U.S. Water News Online
SHANGHAI, China -- China's major waterways already face
severe pollution from factories built along their banks and several
dozen new construction projects will be halted to protect the water
from further threat, a top environment official said.
A review of 127 major chemical and petrochemical projects found
many were located too close to major bodies of water, Pan Yue, deputy
director of the State Environmental Protection Agency, said in
remarks seen on his agency's Web site.
"These environmental risks cannot be solved within a short time,
as the cost of relocation of the projects is too high," Pan was
quoted as saying.
Pan said the environmental agency has suspended approvals of
another 44 projects with a total planned investment of 149.5 billion
yuan ($18.7 billion) because of their locations.
He faulted officials for pursuing projects unsuitable for local
conditions, for operating unsafe port facilities and for a lack of
awareness of environmental issues. Impact assessments need to be
deeper and more thorough, Pan said.
The inspections of existing chemical facilities, prompted by an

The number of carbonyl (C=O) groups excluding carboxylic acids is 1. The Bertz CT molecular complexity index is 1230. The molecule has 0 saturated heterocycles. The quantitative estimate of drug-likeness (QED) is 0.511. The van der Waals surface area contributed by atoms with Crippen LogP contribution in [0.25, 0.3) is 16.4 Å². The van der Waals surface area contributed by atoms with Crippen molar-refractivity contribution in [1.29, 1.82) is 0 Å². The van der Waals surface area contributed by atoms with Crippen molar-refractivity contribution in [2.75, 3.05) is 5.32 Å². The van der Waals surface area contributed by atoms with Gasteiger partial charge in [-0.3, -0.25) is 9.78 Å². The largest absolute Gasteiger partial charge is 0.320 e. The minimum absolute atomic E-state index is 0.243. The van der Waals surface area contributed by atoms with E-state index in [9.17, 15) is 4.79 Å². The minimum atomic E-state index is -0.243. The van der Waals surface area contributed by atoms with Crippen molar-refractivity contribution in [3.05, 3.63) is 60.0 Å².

explosion last November at a chemical plant that released tons of
toxic chemicals in the Songhua River in northeastern China, found 20
with serious environmental safety problems, Pan said.
The projects included oil refining, ethylene and methanol
factories involving 60.6 billion yuan ($7.6 billion) in investments.
Eleven were located along the Yangtze River, one on the Yellow River
and two at Daya Bay, near Hong Kong.
The government has ordered those plants to take immediate action
to fix the problems, and allocated 1.62 billion yuan ($202 million)
to fund improvements, the report said.
China needs to further strengthen pre-construction environmental
assessment procedures to prevent future problems, Pan said.
The environmental agency has repeatedly seen its attempts to close
down or stop construction of projects accused of violating
environmental safeguards overridden or ignored.
Some areas have reported progress in cleaning up heavily polluted
waters, but most of China's canals, rivers and lakes are severely
tainted by industrial, agricultural and household pollution. Only a
bit more than a third of the 3.7 billion tons of waste water
discharged by China's huge cities each year is treated.
The government earlier reported that China has suffered 76 more
water pollution accidents since the November spill into the Songhua
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